Another look on the bright side concerns my hairstyle. I used to let my long hair flow, restraining it with a pony-tail holder anytime I wanted it out of my face, which was most of the time. It was not the most becoming look for me but it was utilitarian. Now, because of my need to train my hair to sweep back in order to cover the bald patches, I’ve been compelled to learn some styling skills that, in my opinion, have resulted in a hairstyle that’s more flattering to my face and is functional as well. And I’ve strengthened my commitment to wearing hats and sunscreen because of using a medication that increases UV sensitivity. In the long run, my skin will look less aged.
And speaking of comb-overs, I have learned to be more compassionate in my attitude toward balding men whose attempts to reposition a few strands of hair across their hairless heads used to seem comical to me. I can now empathize with their desperation to cover their scalps. I am more sensitive to anyone trying to minimize what they perceive to be personal imperfections of any kind. Gaining a healthy perspective has also been an advantage in adjusting to this disorder. Although hair loss is horrid, it is not life-threatening. And I’ve found that staying busy with my work and my life has helped me to place less importance on hair loss, too.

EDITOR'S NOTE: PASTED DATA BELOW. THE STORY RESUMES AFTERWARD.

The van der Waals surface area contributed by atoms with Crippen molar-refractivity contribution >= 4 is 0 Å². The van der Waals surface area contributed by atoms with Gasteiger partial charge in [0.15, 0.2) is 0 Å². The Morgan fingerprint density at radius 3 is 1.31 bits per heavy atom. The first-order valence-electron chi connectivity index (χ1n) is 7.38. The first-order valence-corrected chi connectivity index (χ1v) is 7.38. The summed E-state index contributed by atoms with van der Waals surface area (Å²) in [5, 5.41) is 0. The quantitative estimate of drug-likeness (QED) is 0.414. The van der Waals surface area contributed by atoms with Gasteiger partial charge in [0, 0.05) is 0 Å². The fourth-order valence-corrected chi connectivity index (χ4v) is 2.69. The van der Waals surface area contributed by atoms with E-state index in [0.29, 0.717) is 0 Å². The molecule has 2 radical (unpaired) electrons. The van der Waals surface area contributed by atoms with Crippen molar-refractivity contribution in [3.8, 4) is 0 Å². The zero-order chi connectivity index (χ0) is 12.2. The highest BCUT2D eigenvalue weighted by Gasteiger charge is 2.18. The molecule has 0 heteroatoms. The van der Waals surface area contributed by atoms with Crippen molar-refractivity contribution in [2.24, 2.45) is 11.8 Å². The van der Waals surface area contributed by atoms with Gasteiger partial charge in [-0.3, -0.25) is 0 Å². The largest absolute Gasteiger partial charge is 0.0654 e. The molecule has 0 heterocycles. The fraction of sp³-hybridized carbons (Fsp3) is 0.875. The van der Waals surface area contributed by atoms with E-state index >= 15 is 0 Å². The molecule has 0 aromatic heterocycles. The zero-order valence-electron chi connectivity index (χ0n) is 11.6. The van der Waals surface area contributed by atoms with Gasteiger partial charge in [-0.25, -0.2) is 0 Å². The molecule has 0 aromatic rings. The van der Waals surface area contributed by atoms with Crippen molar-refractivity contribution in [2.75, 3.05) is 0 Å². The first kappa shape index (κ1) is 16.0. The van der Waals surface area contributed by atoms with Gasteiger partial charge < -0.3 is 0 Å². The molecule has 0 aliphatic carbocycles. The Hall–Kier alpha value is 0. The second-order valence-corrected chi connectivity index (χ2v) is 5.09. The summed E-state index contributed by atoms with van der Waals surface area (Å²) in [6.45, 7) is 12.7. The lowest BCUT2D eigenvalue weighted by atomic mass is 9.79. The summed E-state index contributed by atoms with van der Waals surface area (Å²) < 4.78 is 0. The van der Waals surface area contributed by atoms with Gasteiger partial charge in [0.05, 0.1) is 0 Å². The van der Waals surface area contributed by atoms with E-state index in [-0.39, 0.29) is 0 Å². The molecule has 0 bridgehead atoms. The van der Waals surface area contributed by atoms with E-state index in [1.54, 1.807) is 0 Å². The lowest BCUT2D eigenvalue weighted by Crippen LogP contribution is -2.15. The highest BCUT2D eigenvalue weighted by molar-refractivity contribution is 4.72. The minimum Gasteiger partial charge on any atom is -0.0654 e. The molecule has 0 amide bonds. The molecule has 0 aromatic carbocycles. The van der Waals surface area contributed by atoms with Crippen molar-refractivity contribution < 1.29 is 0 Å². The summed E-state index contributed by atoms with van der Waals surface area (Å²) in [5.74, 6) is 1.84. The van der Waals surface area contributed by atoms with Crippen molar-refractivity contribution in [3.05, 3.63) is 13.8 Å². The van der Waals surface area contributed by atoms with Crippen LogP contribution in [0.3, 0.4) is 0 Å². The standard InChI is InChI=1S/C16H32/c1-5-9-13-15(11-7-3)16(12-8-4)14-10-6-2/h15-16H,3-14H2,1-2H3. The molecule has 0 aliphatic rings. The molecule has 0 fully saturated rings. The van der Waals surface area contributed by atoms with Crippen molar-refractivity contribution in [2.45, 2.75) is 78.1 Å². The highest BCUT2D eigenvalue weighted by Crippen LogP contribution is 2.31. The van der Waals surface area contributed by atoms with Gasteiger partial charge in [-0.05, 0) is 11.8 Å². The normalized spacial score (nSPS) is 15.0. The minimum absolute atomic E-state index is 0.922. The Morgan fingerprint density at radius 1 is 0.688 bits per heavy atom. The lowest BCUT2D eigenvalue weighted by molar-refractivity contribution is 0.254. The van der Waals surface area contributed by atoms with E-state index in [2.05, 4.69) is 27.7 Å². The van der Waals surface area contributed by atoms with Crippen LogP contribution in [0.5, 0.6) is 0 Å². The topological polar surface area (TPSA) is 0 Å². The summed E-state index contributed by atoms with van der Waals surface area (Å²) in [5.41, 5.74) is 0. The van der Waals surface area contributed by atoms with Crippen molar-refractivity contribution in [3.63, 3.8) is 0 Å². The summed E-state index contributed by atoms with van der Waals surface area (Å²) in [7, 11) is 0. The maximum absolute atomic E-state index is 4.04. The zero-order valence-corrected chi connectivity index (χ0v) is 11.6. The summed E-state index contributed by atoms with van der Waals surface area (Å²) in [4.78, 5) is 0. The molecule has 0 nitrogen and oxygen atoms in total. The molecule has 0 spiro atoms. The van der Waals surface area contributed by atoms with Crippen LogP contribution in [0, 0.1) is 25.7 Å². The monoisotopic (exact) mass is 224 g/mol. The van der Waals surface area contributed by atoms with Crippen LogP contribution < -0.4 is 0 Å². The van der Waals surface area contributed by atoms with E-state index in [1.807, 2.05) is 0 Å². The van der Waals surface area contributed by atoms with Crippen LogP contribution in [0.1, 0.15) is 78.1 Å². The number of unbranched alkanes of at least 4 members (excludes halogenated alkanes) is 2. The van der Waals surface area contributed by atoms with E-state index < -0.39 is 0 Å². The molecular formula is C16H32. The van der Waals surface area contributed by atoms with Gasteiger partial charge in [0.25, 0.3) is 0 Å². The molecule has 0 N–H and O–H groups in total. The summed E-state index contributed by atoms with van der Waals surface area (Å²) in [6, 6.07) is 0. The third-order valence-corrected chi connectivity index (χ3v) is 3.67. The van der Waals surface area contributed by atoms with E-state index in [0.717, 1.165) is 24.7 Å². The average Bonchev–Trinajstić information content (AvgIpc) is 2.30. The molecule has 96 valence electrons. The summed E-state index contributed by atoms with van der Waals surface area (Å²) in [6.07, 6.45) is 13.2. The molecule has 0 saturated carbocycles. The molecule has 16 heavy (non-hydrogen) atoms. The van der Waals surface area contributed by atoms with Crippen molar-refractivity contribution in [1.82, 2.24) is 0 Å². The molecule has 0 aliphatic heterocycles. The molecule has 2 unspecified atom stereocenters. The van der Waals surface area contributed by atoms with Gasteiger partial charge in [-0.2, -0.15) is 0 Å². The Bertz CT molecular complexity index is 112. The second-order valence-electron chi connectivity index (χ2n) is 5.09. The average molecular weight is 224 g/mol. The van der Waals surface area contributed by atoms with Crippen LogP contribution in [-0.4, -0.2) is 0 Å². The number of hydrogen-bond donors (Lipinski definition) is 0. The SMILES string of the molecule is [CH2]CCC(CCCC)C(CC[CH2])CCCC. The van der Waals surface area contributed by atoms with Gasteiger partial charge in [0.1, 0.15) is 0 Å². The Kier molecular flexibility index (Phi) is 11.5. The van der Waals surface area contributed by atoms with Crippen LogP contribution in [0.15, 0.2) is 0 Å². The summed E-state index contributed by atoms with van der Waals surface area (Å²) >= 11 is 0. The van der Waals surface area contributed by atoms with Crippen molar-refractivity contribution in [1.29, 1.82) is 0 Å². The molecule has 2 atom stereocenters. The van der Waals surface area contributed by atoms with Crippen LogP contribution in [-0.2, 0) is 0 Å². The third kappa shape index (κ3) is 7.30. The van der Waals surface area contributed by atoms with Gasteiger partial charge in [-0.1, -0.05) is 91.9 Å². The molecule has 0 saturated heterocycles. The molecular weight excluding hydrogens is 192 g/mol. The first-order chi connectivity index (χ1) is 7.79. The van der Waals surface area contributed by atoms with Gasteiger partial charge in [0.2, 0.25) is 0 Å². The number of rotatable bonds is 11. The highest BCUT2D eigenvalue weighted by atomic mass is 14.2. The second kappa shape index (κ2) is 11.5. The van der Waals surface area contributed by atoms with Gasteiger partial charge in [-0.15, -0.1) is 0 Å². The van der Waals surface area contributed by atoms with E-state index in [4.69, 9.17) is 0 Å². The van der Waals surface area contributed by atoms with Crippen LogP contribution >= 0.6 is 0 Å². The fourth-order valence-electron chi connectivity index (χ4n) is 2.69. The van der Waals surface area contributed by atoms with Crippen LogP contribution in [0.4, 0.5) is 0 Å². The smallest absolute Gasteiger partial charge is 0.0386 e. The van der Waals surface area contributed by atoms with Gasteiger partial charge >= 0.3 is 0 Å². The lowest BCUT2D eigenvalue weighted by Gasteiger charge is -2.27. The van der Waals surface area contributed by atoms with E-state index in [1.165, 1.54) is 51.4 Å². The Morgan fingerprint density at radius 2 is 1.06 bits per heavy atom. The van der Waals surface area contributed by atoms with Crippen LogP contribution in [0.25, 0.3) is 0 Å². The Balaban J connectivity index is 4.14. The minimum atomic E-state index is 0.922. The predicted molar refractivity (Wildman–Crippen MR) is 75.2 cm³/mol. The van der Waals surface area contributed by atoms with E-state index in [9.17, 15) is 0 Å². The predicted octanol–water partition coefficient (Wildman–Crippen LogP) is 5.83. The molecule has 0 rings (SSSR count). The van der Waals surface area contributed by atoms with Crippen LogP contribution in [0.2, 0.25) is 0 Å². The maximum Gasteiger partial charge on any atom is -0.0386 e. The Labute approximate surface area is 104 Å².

One of the most rewarding benefits of my condition has been my association with physicians and patients through the wonderful organization of SAF. The exchange of information, support, and friendship among the patients I’ve met through SAF continues to be invaluable. SAF, through its patient conferences and medical meetings, has provided us with opportunities to meet the world’s leading specialists in scalp disorders, and to talk with them about their treatment approaches and work. What a rare and valuable privilege this has been! I see the glass as half full these days, and truly hope you can too.